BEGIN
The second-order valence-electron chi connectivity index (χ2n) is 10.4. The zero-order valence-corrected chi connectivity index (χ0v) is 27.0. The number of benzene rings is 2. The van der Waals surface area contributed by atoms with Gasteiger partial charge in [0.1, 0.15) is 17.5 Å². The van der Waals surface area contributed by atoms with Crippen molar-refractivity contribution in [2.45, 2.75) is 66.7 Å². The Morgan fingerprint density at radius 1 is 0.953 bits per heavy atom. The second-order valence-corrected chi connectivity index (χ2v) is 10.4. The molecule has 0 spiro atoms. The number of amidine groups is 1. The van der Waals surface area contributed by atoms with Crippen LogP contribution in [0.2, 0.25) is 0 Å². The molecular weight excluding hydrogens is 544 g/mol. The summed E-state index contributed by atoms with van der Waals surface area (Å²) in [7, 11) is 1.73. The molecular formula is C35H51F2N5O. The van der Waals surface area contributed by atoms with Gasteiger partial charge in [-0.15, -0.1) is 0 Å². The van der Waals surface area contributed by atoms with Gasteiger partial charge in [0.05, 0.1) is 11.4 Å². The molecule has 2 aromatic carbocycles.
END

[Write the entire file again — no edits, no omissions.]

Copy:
The second-order valence-electron chi connectivity index (χ2n) is 10.4. The zero-order valence-corrected chi connectivity index (χ0v) is 27.0. The number of benzene rings is 2. The van der Waals surface area contributed by atoms with Gasteiger partial charge in [0.1, 0.15) is 17.5 Å². The van der Waals surface area contributed by atoms with Crippen molar-refractivity contribution in [2.45, 2.75) is 66.7 Å². The Morgan fingerprint density at radius 1 is 0.953 bits per heavy atom. The second-order valence-corrected chi connectivity index (χ2v) is 10.4. The molecule has 0 spiro atoms. The number of amidine groups is 1. The van der Waals surface area contributed by atoms with Crippen LogP contribution in [0.2, 0.25) is 0 Å². The molecular weight excluding hydrogens is 544 g/mol. The summed E-state index contributed by atoms with van der Waals surface area (Å²) in [7, 11) is 1.73. The molecular formula is C35H51F2N5O. The van der Waals surface area contributed by atoms with Gasteiger partial charge in [-0.15, -0.1) is 0 Å². The van der Waals surface area contributed by atoms with Gasteiger partial charge in [0.05, 0.1) is 11.4 Å². The molecule has 2 aromatic carbocycles.